CAR has compiled a detailed scoop dossier on the new DB11 sports car and we can confirm it will get Aston V12 power, turbos and a smaller V8 engine to swell the range. Although it is unclear whether these prototypes are a twelve or eight-pot, we expect both engines to feature forced induction.
Our spy photographs from the Nurburgring capture the latest generation of prototypes; they contrast strongly with the earlier pictures in our gallery of development mules (check out the largely intact DB9 bodywork morphing into something more modern). Note also the widened track of the test hacks, suggesting the DB9 will be stretched to accommodate a broader footprint. All the better for Aston's traditional ground-hugging stance and handling, as well as a more spacious cabin to accommodate larger passengers.
Aston Martin DB10: the Bond car in Spectre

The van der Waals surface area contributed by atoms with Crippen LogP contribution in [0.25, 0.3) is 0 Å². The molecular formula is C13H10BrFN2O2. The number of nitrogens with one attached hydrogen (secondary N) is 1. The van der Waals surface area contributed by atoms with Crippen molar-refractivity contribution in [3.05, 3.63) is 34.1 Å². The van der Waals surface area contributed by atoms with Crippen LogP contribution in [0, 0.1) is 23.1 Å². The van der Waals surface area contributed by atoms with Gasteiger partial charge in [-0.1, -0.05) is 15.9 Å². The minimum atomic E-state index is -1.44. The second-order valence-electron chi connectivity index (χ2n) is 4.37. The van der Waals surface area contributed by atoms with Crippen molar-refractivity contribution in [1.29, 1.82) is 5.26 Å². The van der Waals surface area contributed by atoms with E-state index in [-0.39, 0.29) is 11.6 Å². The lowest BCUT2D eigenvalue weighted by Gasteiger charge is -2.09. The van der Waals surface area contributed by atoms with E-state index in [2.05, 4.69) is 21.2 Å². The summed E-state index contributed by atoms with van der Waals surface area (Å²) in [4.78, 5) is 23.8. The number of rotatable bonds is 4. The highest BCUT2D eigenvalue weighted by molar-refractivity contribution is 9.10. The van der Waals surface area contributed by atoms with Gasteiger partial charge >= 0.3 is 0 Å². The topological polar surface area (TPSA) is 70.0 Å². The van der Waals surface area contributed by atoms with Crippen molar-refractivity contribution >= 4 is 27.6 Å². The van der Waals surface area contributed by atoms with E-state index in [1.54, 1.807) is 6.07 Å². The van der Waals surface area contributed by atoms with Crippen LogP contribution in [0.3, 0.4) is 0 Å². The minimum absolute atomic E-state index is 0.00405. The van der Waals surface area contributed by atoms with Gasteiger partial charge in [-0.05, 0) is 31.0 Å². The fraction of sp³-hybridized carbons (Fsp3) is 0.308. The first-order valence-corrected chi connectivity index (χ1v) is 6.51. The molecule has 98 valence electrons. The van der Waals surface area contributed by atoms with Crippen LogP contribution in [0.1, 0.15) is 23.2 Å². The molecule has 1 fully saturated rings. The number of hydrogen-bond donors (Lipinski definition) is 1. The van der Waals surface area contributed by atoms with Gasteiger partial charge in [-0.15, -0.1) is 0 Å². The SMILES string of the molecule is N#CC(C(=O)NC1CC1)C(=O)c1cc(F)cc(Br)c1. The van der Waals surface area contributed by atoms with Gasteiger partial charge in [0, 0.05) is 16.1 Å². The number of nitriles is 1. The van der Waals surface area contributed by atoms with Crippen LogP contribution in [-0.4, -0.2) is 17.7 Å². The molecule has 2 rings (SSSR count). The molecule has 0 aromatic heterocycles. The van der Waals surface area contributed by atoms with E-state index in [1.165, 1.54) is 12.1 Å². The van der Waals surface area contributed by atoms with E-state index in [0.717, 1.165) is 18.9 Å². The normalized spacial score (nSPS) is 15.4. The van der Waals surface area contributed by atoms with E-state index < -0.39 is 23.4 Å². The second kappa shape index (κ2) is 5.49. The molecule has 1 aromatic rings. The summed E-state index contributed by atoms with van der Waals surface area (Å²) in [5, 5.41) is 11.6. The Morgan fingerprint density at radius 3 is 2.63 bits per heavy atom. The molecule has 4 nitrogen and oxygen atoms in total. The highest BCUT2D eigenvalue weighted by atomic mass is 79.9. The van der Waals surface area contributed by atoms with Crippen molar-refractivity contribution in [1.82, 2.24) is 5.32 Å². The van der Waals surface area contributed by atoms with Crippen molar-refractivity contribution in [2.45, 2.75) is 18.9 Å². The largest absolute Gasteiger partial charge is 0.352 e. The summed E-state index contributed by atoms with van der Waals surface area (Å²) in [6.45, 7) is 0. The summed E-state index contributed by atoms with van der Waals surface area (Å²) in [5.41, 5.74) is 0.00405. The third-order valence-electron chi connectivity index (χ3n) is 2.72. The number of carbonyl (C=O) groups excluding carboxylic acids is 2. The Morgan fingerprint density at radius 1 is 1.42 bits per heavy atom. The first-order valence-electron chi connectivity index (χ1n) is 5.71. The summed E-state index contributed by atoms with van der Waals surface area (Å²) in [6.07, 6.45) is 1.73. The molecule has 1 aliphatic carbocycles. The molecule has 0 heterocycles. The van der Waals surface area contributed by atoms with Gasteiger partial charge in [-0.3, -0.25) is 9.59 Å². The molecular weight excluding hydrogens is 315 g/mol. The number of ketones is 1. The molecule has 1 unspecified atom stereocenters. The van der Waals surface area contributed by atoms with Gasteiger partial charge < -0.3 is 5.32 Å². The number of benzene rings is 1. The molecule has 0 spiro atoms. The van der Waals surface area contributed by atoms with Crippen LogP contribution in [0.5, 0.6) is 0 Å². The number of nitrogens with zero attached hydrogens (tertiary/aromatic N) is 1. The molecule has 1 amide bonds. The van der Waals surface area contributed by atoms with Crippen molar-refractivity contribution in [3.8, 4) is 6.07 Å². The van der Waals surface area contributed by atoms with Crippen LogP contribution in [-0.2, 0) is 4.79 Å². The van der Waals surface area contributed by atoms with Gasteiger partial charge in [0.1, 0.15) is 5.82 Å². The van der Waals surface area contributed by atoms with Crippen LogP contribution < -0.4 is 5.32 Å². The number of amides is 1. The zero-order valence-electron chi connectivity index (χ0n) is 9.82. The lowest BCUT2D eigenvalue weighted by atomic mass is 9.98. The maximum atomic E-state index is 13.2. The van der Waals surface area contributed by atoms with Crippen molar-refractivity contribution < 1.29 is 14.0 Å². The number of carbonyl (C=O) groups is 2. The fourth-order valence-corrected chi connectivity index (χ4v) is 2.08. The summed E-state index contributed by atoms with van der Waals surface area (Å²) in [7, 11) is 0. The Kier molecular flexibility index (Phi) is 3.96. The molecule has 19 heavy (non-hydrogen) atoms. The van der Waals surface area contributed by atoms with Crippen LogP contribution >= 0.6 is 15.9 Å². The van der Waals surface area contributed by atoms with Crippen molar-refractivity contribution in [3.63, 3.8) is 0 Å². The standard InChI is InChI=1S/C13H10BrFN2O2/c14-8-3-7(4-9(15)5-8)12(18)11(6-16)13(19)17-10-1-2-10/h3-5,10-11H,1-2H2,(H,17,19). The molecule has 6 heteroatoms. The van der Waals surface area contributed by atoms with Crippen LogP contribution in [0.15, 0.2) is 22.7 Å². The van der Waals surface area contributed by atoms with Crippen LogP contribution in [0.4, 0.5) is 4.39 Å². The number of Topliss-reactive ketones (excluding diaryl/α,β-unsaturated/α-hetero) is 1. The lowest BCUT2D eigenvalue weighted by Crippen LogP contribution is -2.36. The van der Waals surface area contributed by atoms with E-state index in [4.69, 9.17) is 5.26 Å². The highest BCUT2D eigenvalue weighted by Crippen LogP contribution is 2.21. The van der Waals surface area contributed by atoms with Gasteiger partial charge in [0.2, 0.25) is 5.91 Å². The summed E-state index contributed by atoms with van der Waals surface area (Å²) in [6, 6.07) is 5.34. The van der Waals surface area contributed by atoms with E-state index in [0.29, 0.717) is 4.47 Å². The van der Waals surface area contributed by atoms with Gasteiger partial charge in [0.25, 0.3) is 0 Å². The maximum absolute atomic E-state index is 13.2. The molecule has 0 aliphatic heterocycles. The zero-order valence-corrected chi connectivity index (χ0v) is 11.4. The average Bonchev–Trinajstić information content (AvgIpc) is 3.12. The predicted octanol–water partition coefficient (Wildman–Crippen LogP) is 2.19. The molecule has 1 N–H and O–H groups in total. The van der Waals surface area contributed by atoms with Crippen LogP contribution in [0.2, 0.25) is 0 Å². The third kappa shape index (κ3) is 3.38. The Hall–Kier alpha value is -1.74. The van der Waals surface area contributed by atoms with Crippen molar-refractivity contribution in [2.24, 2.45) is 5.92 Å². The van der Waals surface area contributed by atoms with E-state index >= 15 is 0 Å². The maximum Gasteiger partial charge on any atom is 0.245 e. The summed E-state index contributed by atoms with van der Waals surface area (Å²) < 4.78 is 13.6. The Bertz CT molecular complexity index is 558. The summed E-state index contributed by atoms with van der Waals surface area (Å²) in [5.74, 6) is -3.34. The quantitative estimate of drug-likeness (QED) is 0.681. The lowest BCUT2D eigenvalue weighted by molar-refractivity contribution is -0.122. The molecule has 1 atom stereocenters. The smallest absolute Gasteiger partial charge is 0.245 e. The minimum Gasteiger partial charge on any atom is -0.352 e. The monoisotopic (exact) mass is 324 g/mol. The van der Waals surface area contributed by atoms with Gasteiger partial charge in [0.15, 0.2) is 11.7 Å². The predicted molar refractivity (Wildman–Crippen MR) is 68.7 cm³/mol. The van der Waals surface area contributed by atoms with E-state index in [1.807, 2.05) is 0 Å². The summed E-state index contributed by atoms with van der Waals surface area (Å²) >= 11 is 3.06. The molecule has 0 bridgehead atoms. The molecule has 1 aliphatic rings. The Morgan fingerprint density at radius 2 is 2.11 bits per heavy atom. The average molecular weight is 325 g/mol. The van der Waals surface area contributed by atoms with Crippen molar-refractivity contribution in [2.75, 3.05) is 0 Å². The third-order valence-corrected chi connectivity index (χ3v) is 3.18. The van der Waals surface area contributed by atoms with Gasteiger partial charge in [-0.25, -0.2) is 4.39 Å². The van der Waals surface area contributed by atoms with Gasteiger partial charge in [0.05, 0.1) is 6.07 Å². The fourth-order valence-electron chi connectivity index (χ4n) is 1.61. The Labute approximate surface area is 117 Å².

Aston isn't missing out on the skip-a-generation DB10 altogether; it's the hero car in new Bond flick Spectre, giving us a flavour of what to expect on DB11 before we see it in the metal at the 2016 Geneva motor show. But word is that the 007 car (below) gives only a partial steer on the DB11's likely wardrobe.
What is known more firmly is the engineering basis for the new car. It will use the latest iteration of Aston Martin's VH aluminium architecture pepped up with the latest modules of everything: new suspension and transmission updates; the carte-blanche electrical systems from Mercedes-Benz including minor switchgear, sat-navs and digital dials; and, we hear, a smattering of lightweight composites.